Old 05-08-2006, 05:13 PM   #26
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Re: Tanzania??

yes, my trip included a visit to a maasai village and it was very interesting. beautiful people.
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Re: Tanzania??
Old 05-08-2006, 05:40 PM   #27
 
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Re: Tanzania??

Wow Caroline! - What a trip! 8)
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Re: Tanzania??
Old 05-09-2006, 10:24 AM   #28
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Re: Tanzania??

WOW, Caroline!!!!!!!!!!! Now, that's my idea of a great trip!!! Lots of adventure outside, local culture... I'm ready (better get my passport out of the safe deposit box ). Thanks for all the details.
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Re: Tanzania??
Old 05-09-2006, 10:38 AM   #29
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Re: Tanzania??

Re Altitude Sickness, at one time in my Marathon days, 25 mile runs were weekly occurences.

I visited Aspen, I could not even run a half mile, I was exhausted.
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Re: Tanzania??
Old 05-09-2006, 10:48 AM   #30
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Re: Tanzania??

My70 year old boss is heading there the 2nd week of June. He is using a highly regarded (read very expensive) Thompson Treks and going on safari afterwards with the same company.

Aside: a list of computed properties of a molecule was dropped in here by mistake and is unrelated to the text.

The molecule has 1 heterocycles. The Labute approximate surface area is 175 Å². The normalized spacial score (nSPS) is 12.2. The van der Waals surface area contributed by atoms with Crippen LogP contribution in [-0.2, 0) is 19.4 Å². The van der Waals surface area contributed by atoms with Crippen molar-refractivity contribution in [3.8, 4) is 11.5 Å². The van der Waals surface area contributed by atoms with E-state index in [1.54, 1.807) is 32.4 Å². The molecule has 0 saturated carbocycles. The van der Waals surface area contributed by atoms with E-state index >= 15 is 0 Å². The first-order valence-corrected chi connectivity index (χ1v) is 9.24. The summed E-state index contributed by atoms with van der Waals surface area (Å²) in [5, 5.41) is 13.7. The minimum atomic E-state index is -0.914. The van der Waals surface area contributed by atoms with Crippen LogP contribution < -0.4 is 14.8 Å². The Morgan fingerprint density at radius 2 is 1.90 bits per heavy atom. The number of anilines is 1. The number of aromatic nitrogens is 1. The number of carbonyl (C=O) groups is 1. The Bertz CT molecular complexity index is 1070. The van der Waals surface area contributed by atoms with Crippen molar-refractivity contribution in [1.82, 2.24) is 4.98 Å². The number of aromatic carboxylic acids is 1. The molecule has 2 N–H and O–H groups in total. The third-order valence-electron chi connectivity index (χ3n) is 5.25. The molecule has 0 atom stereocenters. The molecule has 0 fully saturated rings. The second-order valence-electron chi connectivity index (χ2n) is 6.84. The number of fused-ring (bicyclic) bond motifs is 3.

He has been using a hypox machine to get accustomed to the change in oxygen from sea-level Charleston, SC to the mountain air and is also hiking up our awesome new bridge 2x week (the only hill in town!). He was at a marginal age for the trip and it took some convincing for them to believe he was fit and able--reason to go sooner than later! He has been training very seriously for it, and the company had a great preparation guide he has used.
I will let him know about leaving some gear behind for the porters. Great idea!
Sarah
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Re: Tanzania??
Old 05-09-2006, 11:04 AM   #31
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Re: Tanzania??

Sarah -- I used every ounce of energy in my 48-year-old body to get to the top of Kilimanjaro... I was 10 feet from the summit when I passed an old guy coming down. I just had to stop him and ask (between gasps for breath), how old he was.

Seventy five years old!!!! I congratulated him on his success, and his reply was: "This is easy. You just put one foot in front of the other, and lean forward!"

I didn't know whether to worship him or murder him!! ;-D

Sounds like your boss is doing all the right things. My own plan is to go again when I'm 75 myself. I figure that's as good a motivation as any to stay in shape!